In late 2016 I started really getting the itch to flex the creative part of my brain more. I’d been running Baremetrics, my business analytics startup, for over three years and, while surrounded by great people and enjoying the work, it wasn’t really making use of any of the creative side of my brain—at least not in an artistic sense. I needed an outlet.
So, despite having a family of five and running a company, I decided to jump in and start a handmade home goods shop, including designing and producing everything myself, from scratch.
I’ve always enjoyed making and building things since I was a kid, so I naturally gravitate toward that. I started tinkering around in my workshop at home, sketching things out and also playing around with 3D modeling software. We’ve got a 3D printer at home too, so the world was my oyster for coming up with random objects to design and produce.
I’m a sucker for little things that go on side tables and desks, so I started playing around with some ideas for concrete planters—the kind of thing that can hold succulents and air plants. I pretty quickly figured out the process to produce the silicon molds I’d need to pour the concrete in and I was set.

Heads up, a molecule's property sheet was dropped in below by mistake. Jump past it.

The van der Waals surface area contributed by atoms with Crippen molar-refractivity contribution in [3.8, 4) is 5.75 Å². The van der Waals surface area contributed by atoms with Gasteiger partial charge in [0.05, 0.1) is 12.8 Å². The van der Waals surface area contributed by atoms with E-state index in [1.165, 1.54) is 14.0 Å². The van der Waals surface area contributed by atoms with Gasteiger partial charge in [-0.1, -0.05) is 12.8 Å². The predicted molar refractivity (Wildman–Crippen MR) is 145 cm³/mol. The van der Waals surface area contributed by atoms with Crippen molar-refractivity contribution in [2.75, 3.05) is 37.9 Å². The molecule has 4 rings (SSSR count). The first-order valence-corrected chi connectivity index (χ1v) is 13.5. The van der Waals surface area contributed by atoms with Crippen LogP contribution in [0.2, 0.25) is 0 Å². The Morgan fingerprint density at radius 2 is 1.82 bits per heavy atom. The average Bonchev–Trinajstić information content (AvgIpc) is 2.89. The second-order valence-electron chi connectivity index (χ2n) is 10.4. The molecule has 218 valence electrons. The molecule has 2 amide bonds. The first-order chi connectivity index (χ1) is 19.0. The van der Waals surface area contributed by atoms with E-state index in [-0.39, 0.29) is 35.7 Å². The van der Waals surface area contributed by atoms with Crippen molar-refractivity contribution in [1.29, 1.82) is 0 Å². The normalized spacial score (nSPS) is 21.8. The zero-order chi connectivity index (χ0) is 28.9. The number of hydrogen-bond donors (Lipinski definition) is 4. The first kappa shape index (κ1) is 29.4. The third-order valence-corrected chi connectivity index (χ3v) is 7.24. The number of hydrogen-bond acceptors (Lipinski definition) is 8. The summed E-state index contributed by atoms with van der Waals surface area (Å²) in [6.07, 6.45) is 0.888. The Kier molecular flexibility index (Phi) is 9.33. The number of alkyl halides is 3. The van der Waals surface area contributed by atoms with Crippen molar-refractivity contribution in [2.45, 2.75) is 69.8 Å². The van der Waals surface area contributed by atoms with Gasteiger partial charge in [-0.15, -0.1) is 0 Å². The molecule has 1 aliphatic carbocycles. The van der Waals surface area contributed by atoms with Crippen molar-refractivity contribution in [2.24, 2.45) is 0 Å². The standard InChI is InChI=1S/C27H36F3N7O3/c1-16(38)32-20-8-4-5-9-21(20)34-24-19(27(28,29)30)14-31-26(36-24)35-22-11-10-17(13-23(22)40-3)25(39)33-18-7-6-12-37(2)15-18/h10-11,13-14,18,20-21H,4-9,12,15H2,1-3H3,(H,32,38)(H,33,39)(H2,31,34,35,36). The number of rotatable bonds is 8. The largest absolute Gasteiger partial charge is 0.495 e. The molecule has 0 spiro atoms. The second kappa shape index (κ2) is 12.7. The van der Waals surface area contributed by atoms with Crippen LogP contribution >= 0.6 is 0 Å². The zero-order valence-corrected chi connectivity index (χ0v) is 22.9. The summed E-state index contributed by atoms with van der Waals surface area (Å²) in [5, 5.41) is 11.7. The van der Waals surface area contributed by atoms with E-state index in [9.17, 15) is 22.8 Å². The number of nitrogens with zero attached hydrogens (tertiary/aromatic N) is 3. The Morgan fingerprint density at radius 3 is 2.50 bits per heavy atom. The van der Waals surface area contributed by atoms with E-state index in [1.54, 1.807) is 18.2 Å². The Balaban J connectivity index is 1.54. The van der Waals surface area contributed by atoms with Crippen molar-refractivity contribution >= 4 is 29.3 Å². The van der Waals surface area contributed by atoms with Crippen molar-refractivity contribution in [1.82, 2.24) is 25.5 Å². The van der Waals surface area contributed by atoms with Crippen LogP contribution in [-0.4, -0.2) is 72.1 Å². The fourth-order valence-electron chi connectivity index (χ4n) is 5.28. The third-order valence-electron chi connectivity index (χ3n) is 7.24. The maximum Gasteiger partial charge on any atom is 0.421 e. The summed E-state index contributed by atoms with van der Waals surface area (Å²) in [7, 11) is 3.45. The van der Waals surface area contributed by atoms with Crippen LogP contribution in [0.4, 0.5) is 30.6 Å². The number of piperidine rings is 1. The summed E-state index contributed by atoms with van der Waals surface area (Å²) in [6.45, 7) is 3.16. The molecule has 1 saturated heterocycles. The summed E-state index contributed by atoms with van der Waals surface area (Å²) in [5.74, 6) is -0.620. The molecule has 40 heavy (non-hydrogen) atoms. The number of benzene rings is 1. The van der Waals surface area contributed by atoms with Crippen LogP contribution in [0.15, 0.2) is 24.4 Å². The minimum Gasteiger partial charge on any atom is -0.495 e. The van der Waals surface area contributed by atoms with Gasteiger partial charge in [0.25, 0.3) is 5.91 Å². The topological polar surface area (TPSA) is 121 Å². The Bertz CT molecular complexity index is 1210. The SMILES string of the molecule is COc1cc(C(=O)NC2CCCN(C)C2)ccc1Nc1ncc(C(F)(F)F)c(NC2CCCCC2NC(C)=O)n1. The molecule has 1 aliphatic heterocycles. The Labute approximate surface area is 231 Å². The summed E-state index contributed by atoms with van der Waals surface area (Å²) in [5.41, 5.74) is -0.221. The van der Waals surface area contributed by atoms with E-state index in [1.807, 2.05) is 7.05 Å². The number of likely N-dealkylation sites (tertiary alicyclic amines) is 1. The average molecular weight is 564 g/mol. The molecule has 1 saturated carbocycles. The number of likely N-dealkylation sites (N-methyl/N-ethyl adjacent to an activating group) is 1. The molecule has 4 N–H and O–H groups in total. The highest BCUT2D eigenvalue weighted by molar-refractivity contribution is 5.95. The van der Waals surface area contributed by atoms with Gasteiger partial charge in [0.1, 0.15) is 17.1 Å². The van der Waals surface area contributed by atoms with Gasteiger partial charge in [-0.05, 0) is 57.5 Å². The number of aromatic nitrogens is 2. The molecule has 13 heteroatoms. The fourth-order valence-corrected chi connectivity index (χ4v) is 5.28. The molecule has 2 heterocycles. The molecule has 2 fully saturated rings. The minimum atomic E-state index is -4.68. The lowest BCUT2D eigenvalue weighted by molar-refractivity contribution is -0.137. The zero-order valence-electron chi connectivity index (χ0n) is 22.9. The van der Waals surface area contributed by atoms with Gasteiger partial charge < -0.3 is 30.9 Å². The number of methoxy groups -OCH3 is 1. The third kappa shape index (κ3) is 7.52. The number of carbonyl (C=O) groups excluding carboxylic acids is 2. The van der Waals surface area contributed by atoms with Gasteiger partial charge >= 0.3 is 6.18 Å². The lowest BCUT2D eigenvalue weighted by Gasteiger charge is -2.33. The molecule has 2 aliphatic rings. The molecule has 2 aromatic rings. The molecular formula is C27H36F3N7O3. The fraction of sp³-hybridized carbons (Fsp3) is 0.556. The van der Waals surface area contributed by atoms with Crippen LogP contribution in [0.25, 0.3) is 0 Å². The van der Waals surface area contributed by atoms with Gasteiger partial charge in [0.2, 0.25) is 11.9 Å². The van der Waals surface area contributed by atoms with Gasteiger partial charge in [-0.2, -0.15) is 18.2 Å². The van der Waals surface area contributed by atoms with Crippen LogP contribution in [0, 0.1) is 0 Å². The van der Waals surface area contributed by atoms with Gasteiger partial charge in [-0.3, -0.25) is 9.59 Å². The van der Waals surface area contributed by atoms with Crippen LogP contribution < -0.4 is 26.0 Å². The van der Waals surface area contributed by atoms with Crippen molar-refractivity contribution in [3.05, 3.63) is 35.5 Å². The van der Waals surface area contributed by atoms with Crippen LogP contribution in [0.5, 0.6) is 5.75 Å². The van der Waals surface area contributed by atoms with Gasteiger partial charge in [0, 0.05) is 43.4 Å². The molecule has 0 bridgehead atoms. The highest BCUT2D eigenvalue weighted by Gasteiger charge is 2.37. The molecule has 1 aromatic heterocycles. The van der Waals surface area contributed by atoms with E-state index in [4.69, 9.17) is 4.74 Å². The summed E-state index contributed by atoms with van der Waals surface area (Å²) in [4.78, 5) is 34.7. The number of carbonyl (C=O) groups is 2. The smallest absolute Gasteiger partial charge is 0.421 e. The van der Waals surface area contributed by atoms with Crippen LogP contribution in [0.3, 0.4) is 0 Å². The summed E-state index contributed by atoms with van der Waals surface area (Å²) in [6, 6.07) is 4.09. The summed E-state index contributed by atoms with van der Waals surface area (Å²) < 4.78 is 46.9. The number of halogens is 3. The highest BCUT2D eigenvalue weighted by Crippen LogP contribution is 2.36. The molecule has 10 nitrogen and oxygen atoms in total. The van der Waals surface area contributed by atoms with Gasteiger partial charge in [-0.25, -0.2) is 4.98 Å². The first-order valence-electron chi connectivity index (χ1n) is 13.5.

A month or so after I had the idea to make these little planters, Cedar & Sail was born!
Why productize your creativity?
So, why turn my creativity into a product? Valid question. I had plenty of friends tell me that trying to monetize something I was doing as a creative outlet would just ruin it for me.
But part of this was a nostalgia play for me. Over a decade ago, my wife and I started and ran an online toy store. We had toys stacked up to the ceiling all throughout our apartment and had the time of our lives growing that little business.
We sold it off years ago, but I’ve always had a soft spot for selling physical goods. There’s something about the “I give you money, you give me a thing” trade that gives me a little jolt of adrenaline in a way that digital products just can’t replicate.
I missed that and wanted it back. So, productizing my creative venture was a natural step.
Learn more: The Business of DIY: 10 Things to Make and Sell Online.
Ways to make the most of your time